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Guest blog from BW Banking and Finance Editor Mara Der Hovanesian
Ronald S. Temple, portfolio manager and co-director of research of Lazard Asset Management in New York, is one of the more bearish prognosticators of housing prices these days: He sees another 15% to 20% decline in national home prices from here and several years before the market recovers. But Temple is not all doom and gloom. He thinks that if we tweak the new rules on first-time homeowner tax credits, the declines might not be as dire.
Temple says that there are two incentives for new homeowners that are notable:
The first is part of the federal fiscal stimulus plan signed by President Obama. It includes a tax credit for up to $8,000 for first-time homebuyers with income less than $150,000. Here’s a link to some background.
In California, a state tax credit for new home purchases amounts to the lesser of 5% of the purchase price or $10,000. This credit has no income limit. The total tax credit available is $100 million, of which $40 million has been tapped so far. Here’s another helpful link.
Both of these programs have problems, says Temple. The federal program, he says, is “too small and too limited in scope given the income and first-time buyer restrictions.” And in California, since it’s only for new homes, it actually encourages an increase in the supply of homes. So much the better if the credit were designated for existing homes instead, he argues. “That would be a better intervention because the market decides,” he says. “You put in an expiration date and you don’t need a permanent tax cut. … The appeal is bipartisan, as you reduce the tax burden on American families during a period of economic stress while helping them to own a home.”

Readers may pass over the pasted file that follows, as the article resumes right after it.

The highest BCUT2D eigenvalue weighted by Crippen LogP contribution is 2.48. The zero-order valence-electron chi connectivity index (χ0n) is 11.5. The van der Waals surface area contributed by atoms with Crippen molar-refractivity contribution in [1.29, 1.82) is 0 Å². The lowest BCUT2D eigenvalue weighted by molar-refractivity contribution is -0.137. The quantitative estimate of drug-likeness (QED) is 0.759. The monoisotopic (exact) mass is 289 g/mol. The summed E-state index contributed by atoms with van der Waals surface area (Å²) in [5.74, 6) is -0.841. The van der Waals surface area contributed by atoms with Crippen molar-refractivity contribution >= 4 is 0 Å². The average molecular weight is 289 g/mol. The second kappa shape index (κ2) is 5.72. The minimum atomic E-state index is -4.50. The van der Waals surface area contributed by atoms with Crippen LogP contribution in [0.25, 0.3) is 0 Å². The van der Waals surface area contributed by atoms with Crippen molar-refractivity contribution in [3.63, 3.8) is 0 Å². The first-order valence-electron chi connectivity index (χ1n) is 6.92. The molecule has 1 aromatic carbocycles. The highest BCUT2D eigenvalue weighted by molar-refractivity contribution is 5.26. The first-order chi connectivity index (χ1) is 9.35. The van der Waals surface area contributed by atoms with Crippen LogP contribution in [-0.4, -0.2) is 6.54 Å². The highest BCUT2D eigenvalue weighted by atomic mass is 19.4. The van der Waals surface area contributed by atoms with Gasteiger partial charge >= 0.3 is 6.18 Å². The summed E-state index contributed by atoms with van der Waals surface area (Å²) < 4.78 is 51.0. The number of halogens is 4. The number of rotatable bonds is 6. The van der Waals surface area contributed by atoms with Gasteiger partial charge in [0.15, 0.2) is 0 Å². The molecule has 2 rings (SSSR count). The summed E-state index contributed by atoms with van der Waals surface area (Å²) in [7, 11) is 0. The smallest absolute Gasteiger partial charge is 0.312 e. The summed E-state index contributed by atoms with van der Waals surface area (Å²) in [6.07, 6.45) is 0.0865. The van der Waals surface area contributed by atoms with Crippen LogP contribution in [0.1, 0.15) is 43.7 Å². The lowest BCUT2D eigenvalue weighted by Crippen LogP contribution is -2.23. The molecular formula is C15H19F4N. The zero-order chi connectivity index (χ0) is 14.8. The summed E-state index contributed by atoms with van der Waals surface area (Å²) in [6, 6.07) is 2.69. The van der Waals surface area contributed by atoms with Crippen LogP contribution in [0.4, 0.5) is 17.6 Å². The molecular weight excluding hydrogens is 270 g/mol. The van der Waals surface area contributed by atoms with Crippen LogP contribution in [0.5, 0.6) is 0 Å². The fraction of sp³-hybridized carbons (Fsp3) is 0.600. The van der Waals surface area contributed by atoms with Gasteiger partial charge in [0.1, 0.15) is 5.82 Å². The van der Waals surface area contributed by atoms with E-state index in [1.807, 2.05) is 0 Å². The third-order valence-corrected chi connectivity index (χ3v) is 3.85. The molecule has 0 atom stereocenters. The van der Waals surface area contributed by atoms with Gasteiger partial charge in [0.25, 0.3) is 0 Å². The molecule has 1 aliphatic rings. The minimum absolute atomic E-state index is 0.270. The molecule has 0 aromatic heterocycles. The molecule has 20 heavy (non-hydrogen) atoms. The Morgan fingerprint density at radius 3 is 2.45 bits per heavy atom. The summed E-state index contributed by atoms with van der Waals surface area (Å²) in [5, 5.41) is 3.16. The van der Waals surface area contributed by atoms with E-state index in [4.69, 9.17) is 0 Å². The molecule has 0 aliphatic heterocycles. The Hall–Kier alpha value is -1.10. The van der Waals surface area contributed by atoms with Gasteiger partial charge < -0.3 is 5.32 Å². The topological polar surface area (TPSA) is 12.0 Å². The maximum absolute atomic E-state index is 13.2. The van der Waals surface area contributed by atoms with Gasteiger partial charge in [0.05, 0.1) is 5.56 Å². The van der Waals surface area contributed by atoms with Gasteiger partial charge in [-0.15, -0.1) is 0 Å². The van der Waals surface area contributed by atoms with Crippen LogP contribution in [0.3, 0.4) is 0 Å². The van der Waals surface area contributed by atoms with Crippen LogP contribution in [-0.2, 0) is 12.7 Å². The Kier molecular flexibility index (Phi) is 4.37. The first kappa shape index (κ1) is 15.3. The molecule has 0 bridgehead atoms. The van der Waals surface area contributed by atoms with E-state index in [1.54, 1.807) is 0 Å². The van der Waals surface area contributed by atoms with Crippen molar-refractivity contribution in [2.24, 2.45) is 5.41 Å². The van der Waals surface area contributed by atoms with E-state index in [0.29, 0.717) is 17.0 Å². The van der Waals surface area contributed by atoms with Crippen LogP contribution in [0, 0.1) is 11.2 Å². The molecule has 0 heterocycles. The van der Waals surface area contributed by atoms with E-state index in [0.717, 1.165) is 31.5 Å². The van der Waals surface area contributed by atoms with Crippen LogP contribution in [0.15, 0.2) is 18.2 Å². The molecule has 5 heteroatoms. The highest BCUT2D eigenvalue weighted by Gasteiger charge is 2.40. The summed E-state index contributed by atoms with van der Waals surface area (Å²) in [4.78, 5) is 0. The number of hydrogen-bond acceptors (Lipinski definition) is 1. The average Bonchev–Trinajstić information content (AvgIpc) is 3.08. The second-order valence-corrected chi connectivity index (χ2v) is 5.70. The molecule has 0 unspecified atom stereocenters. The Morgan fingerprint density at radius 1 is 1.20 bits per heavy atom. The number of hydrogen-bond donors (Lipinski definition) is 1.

BusinessWeek editors Chris Palmeri, Prashant Gopal and Peter Coy chronicle the highs and lows of the housing and mortgage markets on their Hot Property blog. In print and online, the Hot Property team first wrote about the potential downside of lenders pushing riskier, "option ARM" mortgages and the rise in mortgage fraud back in 2005—well ahead of many other media outlets. In 2008, Hot Property bloggers finished #1 in a ranking of the world's top 100 "most powerful property people" by the British real estate website Global edge. Hot Property was named among the 25 most influential real estate blogs of 2007 by Inman News.